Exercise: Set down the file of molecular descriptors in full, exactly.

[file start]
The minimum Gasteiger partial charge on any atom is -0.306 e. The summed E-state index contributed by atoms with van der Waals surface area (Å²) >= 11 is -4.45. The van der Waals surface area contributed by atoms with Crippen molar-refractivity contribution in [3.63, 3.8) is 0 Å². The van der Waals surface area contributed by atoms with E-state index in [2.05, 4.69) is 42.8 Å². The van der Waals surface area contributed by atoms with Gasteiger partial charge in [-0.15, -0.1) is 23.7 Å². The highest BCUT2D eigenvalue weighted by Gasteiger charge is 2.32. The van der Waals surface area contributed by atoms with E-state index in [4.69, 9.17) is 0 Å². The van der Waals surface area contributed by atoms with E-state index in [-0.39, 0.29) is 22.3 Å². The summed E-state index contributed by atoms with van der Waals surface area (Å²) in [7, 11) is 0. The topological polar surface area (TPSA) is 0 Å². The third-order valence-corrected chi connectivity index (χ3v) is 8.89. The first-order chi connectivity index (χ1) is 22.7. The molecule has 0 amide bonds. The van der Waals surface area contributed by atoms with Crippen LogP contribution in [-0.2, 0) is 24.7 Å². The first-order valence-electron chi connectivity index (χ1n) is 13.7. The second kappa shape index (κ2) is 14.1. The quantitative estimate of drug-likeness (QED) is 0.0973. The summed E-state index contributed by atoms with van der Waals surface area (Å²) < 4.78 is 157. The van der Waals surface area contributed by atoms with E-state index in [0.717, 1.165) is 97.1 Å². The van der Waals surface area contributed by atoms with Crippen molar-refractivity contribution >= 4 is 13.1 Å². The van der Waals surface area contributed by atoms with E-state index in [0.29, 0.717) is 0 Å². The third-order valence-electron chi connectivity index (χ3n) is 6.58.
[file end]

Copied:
The minimum Gasteiger partial charge on any atom is -0.306 e. The summed E-state index contributed by atoms with van der Waals surface area (Å²) >= 11 is -4.45. The van der Waals surface area contributed by atoms with Crippen molar-refractivity contribution in [3.63, 3.8) is 0 Å². The van der Waals surface area contributed by atoms with E-state index in [2.05, 4.69) is 42.8 Å². The van der Waals surface area contributed by atoms with Gasteiger partial charge in [-0.15, -0.1) is 23.7 Å². The highest BCUT2D eigenvalue weighted by Gasteiger charge is 2.32. The van der Waals surface area contributed by atoms with E-state index in [4.69, 9.17) is 0 Å². The van der Waals surface area contributed by atoms with E-state index in [-0.39, 0.29) is 22.3 Å². The summed E-state index contributed by atoms with van der Waals surface area (Å²) in [7, 11) is 0. The topological polar surface area (TPSA) is 0 Å². The third-order valence-corrected chi connectivity index (χ3v) is 8.89. The first-order chi connectivity index (χ1) is 22.7. The molecule has 0 amide bonds. The van der Waals surface area contributed by atoms with Crippen LogP contribution in [-0.2, 0) is 24.7 Å². The first-order valence-electron chi connectivity index (χ1n) is 13.7. The second kappa shape index (κ2) is 14.1. The quantitative estimate of drug-likeness (QED) is 0.0973. The summed E-state index contributed by atoms with van der Waals surface area (Å²) < 4.78 is 157. The van der Waals surface area contributed by atoms with E-state index in [0.717, 1.165) is 97.1 Å². The van der Waals surface area contributed by atoms with Crippen molar-refractivity contribution >= 4 is 13.1 Å². The van der Waals surface area contributed by atoms with E-state index in [0.29, 0.717) is 0 Å². The third-order valence-electron chi connectivity index (χ3n) is 6.58.